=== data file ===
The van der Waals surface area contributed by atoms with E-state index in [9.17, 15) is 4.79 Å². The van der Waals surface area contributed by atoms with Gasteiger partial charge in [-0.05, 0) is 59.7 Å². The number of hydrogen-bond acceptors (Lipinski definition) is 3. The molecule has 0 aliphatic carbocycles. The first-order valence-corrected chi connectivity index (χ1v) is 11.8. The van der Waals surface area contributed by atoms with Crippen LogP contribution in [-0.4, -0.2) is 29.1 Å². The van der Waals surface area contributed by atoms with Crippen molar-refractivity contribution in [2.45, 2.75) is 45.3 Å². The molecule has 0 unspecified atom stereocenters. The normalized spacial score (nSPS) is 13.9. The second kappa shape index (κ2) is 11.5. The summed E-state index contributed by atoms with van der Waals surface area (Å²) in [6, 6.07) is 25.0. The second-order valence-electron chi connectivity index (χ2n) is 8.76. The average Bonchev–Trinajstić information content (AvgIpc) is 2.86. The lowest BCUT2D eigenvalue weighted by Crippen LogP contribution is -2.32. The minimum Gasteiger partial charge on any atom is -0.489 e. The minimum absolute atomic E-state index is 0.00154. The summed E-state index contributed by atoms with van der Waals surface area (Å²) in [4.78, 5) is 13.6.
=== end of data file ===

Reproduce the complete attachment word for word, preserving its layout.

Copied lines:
The van der Waals surface area contributed by atoms with E-state index in [9.17, 15) is 4.79 Å². The van der Waals surface area contributed by atoms with Gasteiger partial charge in [-0.05, 0) is 59.7 Å². The number of hydrogen-bond acceptors (Lipinski definition) is 3. The molecule has 0 aliphatic carbocycles. The first-order valence-corrected chi connectivity index (χ1v) is 11.8. The van der Waals surface area contributed by atoms with Crippen LogP contribution in [-0.4, -0.2) is 29.1 Å². The van der Waals surface area contributed by atoms with Crippen molar-refractivity contribution in [2.45, 2.75) is 45.3 Å². The molecule has 0 unspecified atom stereocenters. The normalized spacial score (nSPS) is 13.9. The second kappa shape index (κ2) is 11.5. The summed E-state index contributed by atoms with van der Waals surface area (Å²) in [6, 6.07) is 25.0. The second-order valence-electron chi connectivity index (χ2n) is 8.76. The average Bonchev–Trinajstić information content (AvgIpc) is 2.86. The lowest BCUT2D eigenvalue weighted by Crippen LogP contribution is -2.32. The minimum Gasteiger partial charge on any atom is -0.489 e. The minimum absolute atomic E-state index is 0.00154. The summed E-state index contributed by atoms with van der Waals surface area (Å²) in [4.78, 5) is 13.6.